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Figure 1.  CONSORT Diagram of Identification of Patient Stays
CONSORT Diagram of Identification of Patient Stays

Extended care included stays at a skilled nursing facility, rehabilitation, or nursing home. ISCHEMIA indicates International Study of Comparative Health Effectiveness with Medical and Invasive Approaches.

aP < .001 for comparison of invasive management stays vs conservative management stays.

bP = .01 for comparison of invasive management stays vs conservative management stays.

Figure 2.  Proportion of Days Alive Out of Hospital (DAOH) With Follow-up Up to 4 Years Among Randomized Participants vs Those Excluding Protocol-Assigned Procedures
Proportion of Days Alive Out of Hospital (DAOH) With Follow-up Up to 4 Years Among Randomized Participants vs Those Excluding Protocol-Assigned Procedures

A, Proportion of DAOH for assigned patients, with follow-up up to 4 years. B, Proportion of DAOH excluding protocol-assigned procedures for assigned patients, with follow-up up to 4 years. The shaded areas indicate 95% CIs.

Table 1.  Estimated Cumulative Mean Days Alive Out of Hospital or Extended Care (DAOH) Over Time by Treatment Group
Estimated Cumulative Mean Days Alive Out of Hospital or Extended Care (DAOH) Over Time by Treatment Group
Table 2.  Number of Stays and Reasons for Hospital or Extended Care Stays by Treatment Group
Number of Stays and Reasons for Hospital or Extended Care Stays by Treatment Group
Table 3.  Number of Stays and Days Spent in Hospital or Extended Care per Patient by Treatment Group
Number of Stays and Days Spent in Hospital or Extended Care per Patient by Treatment Group
Supplement 3.

eTable 1. Estimated cumulative average days alive out of hospital and extended care over time by randomized strategy: landmark analysis excluding 30 days.

eTable 2. Relationship of days alive out of hospital and extended care with angina symptoms.

eTable 3. Days alive out of hospital or extended care for age and region according to randomized strategy at 4 years.

eTable 4. Days alive out of hospital or extended care for age and region according to randomized strategy at 4 years excluding protocol-assigned procedures.

eTable 5. Four-year cumulative average number of stays and days in hospital or extended care per patient.

eTable 6. Average days for invasive protocol-assigned procedures stratified by type of first revascularization.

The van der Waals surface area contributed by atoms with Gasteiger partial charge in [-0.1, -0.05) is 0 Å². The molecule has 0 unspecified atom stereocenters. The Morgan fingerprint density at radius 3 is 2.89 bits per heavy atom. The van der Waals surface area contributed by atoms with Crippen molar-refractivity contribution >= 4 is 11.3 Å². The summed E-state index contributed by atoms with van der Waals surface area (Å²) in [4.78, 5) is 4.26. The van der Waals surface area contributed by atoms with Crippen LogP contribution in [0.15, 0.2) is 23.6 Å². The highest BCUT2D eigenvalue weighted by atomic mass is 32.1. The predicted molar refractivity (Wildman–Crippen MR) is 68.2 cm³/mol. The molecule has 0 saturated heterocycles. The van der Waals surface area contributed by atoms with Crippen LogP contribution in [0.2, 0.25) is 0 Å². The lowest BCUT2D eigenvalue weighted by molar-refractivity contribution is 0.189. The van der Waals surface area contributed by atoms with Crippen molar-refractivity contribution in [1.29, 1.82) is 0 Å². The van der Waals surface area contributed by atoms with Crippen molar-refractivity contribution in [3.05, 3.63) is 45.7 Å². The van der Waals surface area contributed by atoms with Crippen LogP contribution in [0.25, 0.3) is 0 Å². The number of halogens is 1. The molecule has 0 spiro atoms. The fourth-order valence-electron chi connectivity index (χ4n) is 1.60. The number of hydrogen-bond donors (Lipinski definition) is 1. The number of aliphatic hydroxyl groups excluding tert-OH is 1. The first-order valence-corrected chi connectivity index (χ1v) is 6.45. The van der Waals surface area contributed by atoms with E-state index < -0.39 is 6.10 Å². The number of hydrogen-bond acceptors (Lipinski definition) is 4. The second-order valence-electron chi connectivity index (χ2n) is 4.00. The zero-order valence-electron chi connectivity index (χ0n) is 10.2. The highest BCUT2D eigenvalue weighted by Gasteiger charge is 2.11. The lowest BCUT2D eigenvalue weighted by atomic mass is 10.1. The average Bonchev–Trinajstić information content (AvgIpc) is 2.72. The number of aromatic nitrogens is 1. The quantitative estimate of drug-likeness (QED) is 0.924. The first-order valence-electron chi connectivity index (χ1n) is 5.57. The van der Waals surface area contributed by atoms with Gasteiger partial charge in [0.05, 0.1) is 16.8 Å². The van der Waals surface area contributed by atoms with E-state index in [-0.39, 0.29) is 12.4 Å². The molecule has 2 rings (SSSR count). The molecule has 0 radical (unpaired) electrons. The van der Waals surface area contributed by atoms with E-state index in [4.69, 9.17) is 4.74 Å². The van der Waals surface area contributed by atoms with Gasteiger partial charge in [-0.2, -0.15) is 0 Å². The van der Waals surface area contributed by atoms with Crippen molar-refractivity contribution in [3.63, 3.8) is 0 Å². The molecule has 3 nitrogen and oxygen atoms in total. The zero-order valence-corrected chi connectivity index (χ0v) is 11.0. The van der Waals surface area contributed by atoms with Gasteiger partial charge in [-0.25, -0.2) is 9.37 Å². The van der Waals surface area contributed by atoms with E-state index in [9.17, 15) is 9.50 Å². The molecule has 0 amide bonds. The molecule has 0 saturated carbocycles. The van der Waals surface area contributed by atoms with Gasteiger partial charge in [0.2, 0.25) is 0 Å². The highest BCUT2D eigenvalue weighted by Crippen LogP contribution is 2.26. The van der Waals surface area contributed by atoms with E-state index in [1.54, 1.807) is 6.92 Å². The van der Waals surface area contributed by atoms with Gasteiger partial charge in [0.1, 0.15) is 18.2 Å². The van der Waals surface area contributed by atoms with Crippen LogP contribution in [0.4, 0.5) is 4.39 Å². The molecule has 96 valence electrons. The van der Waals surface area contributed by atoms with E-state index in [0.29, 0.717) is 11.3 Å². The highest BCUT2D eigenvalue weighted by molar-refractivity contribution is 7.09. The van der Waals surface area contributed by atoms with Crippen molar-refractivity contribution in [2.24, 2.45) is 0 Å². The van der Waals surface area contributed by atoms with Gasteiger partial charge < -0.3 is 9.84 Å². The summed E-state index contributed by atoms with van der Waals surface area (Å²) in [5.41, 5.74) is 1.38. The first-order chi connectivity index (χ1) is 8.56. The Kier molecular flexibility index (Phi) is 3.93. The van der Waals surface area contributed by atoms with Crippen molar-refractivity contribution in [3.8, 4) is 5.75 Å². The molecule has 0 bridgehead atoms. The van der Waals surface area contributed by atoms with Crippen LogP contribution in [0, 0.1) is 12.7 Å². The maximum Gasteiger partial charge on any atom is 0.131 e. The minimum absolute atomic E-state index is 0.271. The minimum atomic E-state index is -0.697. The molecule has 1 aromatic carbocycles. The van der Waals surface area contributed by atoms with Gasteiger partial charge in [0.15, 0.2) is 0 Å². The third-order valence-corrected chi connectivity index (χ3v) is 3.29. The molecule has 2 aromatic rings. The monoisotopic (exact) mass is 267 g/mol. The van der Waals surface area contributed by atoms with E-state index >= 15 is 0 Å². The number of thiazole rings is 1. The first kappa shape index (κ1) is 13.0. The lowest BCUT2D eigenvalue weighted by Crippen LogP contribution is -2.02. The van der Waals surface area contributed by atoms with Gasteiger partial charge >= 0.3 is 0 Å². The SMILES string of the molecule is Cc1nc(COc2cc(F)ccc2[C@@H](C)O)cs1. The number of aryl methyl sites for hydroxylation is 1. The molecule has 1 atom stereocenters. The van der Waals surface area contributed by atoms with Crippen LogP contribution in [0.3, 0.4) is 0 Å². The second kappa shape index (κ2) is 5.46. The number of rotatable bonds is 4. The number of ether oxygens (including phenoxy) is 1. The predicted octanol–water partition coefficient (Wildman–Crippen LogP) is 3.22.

eTable 7. Estimated cumulative average patient days spent in hospital or extended care over time by randomized strategy.

eTable 8. Estimated cumulative average patient days spent in hospital or extended care over time by randomized strategy excluding invasive protocol-assigned procedures.

eTable 9. Estimated cumulative average number of days alive over time by randomized strategy.

eFigure 1. Forest plot for days alive out of hospital or extended care comparing invasive vs conservative groups within Seattle Angina Questionnaire–Angina Frequency categories.

eFigure 2. Forest plot of prespecified subgroups for days alive out of hospital or extended care at 4 years.

eFigure 3. Reasons for randomized invasive, cardiovascular, and noncardiovascular stays.

eFigure 4. Reasons for randomized invasive, cardiovascular, and noncardiovascular stays, including extended care stays.

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Maron  DJ, Hochman  JS, Reynolds  HR,  et al; ISCHEMIA Research Group.  Initial invasive or conservative strategy for stable coronary disease.   N Engl J Med. 2020;382(15):1395-1407. doi:10.1056/NEJMoa1915922PubMedGoogle ScholarCrossref
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Sayer  C. “Time spent at home”—a patient-defined outcome. Accessed April 18, 2021. https://catalyst.nejm.org/doi/full/10.1056/CAT.16.0854.
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Original Investigation
May 3, 2021

Comparison of Days Alive Out of Hospital With Initial Invasive vs Conservative Management: A Prespecified Analysis of the ISCHEMIA Trial

Author Affiliations
  • 1Green Lane Cardiovascular Services, Auckland City Hospital, University of Auckland, Auckland, New Zealand
  • 2Duke Clinical Research Institute, Duke University Medical Center, Durham, North Carolina
  • 3VA New England Healthcare System, Boston University School of Medicine, Boston, Massachusetts
  • 4NYU Grossman School of Medicine, New York, New York
  • 5Sri Jayadeva Institute of Cardiovascular Sciences and Research, Bangalore, India
  • 6Hospital Universitario La Paz, Idipaz, Universidad Autonoma de Madrid, Centro de Investigación Biomédica en Red Enfermedades Cardiovasculares (CIBER-CV), Madrid, Spain
  • 7Hospital Universitario A Coruña, Universidad de A Coruña, Centro de Investigación Biomédica en Red Enfermedades Cardiovasculares (CIBER-CV), A Coruña, Spain
  • 8Montreal Heart Institute, Montreal, Quebec, Canada
  • 9ANMCO Research Center, Florence, Italy
  • 10Department of Medicine, Stanford University, Stanford, California
JAMA Cardiol. 2021;6(9):1023-1031. doi:10.1001/jamacardio.2021.1651
Key Points

Question  Is the patient-focused metric days alive out of hospital (DAOH) different in patients randomized to invasive management compared with conservative management in the ISCHEMIA randomized clinical trial?

Findings  This prespecified analysis of the ISCHEMIA trial analyzed 5179 patients with stable coronary disease and moderate or severe ischemia randomized to invasive or conservative management. Compared with the invasive management group, DAOH was higher in the conservative management group at 1 month (difference, 2.4 days), 1 year (difference, 6.4 days), and 2 years (difference, 6.4 days); at 4 years, DAOH was similar in both groups.